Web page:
What Women Look For In A Man's Face

As we've mentioned before, men are pretty simple beings when it comes to sizing up who they are attracted to. Some studies even narrow a sexual decision happening in as little as ten seconds—a simple once over, yay/nay and then off to a fantasy football draft. Attraction Pheromones May Not Exist

Us ladies? Blame it on feminine intuition or inherent pickiness, but a new study proves that women are multi-layered when deciding aesthetic attractiveness. It is a two-step process, which makes us a bit more complex. Women Are Confusing Flirts

In a recent study in the latest issue of the Journal of Experimental Social Psychology a group of researchers sought out to analyze what exactly goes on in our pretty little heads when deciding whom we're most attracted and why.

The researchers rounded up 50 heterosexual women and showed them pictures of both men and women. Each woman had to rate on a scale from 1 to 7 as to whether they saw each man as a future date or each man or woman as a future lab partner.

Lab partner? Well, we guess that's a scientist's version of "friend." Science Proves That Women Do More Work At Home Than Men

Anyway, the article says "date" and lab partner" were meant to weed out sexual attraction from aesthetic appeal. They theorized women would be more likely to want to splice embryos with someone they find good-looking but not necessarily hot or sexy.

After the results were tallied, the scientists then took the same headshots and split the faces horizontally, shifting both parts away from each other so that the feature were no longer aligned. The scientists then asked the same question—date or lab partner?— to a new group to see if the halved faces had any effect. Would women be less likely to be sexually attracted to split faces?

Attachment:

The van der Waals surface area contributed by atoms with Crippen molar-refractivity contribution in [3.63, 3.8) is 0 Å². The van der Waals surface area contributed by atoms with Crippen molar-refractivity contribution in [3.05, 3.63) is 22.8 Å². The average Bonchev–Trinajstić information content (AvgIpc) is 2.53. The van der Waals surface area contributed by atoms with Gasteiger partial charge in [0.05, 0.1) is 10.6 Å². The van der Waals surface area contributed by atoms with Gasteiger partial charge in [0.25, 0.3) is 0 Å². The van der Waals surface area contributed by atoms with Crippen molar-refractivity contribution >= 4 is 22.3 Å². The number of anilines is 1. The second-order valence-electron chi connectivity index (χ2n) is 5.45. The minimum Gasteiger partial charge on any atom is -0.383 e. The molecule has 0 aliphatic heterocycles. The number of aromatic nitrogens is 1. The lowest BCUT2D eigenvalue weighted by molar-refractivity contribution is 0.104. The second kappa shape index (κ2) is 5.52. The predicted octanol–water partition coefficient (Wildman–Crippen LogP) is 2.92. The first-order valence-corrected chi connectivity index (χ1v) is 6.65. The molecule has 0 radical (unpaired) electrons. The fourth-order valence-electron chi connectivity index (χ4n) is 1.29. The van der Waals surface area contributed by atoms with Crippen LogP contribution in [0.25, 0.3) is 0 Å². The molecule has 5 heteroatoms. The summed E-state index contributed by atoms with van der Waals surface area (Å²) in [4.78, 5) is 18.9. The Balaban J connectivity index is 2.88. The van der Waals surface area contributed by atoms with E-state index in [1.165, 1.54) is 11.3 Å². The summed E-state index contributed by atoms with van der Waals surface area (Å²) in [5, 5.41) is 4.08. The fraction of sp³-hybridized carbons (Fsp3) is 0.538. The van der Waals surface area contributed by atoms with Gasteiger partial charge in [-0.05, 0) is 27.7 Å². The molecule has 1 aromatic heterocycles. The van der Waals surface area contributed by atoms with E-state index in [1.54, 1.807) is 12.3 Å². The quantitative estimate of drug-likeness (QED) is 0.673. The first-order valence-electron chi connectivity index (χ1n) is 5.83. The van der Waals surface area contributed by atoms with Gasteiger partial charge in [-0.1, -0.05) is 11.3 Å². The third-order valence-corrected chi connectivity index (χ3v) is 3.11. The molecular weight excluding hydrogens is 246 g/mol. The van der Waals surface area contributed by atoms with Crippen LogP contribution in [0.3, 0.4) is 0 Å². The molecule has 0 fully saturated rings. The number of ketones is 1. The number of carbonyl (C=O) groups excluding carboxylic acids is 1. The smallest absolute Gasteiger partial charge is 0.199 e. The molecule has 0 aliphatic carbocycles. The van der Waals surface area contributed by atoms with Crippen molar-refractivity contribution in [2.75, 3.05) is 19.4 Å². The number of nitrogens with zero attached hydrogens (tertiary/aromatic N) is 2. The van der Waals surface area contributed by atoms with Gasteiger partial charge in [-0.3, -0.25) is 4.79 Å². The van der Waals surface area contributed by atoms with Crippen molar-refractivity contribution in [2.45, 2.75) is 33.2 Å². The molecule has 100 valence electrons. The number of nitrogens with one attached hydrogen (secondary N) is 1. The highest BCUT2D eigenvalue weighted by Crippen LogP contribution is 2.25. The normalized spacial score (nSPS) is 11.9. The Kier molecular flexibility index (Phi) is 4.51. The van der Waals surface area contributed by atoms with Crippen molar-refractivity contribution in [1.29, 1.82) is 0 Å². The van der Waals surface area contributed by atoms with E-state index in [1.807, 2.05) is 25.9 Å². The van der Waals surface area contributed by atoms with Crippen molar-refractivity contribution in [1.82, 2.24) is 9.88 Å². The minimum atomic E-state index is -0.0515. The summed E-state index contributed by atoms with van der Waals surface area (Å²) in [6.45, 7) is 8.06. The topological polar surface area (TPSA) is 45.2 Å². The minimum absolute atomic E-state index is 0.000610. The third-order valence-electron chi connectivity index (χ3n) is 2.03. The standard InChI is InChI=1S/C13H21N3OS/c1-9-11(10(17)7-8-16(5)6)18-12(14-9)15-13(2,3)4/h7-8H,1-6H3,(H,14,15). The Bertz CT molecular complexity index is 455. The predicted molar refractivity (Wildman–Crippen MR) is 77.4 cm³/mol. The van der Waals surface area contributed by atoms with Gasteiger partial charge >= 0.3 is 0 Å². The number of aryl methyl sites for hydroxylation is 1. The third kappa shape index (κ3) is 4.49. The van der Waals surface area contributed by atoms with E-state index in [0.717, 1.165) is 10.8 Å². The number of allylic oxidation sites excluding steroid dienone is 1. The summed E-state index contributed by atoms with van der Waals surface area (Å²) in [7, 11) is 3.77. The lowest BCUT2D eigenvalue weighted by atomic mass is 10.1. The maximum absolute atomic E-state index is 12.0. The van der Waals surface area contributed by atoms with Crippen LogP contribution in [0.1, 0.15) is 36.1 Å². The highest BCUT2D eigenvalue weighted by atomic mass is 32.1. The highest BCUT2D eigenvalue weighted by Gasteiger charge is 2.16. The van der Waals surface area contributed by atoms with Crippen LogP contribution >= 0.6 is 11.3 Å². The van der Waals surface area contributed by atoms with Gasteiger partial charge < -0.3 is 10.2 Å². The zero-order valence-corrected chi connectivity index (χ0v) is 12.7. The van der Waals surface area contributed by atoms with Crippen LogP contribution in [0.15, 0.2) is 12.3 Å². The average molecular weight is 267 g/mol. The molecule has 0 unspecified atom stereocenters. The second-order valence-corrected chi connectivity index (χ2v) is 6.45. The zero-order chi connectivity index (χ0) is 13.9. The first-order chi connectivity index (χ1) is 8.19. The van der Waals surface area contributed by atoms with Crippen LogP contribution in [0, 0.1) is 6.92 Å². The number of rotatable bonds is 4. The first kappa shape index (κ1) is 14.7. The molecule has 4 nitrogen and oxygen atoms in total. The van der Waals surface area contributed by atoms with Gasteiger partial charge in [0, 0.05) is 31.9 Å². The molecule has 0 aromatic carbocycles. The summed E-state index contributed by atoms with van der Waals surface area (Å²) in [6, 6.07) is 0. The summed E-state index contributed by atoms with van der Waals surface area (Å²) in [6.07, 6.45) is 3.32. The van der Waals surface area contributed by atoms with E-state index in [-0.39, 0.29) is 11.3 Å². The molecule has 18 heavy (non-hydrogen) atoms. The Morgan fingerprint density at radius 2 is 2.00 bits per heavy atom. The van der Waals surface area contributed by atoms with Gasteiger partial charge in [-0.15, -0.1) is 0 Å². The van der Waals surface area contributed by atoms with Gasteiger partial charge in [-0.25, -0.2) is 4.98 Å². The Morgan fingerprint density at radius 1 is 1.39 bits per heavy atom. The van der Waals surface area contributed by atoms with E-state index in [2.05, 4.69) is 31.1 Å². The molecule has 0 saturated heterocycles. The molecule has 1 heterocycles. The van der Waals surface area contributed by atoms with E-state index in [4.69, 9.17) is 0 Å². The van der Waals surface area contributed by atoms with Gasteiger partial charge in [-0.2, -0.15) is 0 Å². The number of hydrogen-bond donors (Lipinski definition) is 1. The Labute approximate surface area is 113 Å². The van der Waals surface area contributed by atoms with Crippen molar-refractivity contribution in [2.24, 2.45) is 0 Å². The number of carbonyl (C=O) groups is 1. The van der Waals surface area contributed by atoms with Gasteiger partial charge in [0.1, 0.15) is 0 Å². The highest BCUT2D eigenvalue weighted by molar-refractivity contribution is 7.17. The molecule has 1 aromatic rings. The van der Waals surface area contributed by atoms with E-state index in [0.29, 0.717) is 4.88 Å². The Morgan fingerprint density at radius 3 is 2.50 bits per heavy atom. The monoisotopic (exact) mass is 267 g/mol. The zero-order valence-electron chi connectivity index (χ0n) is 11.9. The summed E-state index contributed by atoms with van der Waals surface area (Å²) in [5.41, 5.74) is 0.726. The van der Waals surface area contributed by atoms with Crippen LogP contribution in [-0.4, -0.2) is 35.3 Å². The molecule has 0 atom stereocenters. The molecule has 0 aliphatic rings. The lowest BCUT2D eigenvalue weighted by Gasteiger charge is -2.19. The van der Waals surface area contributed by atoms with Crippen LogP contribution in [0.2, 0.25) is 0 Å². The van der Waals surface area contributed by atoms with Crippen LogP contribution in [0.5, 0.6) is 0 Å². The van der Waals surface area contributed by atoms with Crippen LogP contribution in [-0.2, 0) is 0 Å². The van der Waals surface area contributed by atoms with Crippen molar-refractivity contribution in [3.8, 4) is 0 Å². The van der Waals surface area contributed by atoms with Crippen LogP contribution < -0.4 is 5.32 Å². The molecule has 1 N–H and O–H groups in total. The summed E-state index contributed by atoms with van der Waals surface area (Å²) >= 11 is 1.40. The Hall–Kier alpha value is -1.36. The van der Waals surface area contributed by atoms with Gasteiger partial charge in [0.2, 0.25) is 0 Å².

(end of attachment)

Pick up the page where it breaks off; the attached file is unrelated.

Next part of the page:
On the contrary. Instead they found the dateable pile (i.e. sexually attractive for whatever reason—square jaw, rugged stubble, etc.) was pretty stable. As were any results with the female pictures.

However, there were some discrepancies with the ladies when deciding who they wanted to see in a lab coats. The split images really affected whom they trusted with their beakers.

The scientists concluded that women are drawn to sexy faces regardless of whether the disjoinged square jaw or sweltering eyes are in the wrong place. Yet women need the entire face before truly trusting. Or as they say, women use and can separate "two ways of assessing facial appeal."

Complex creatures we are indeed.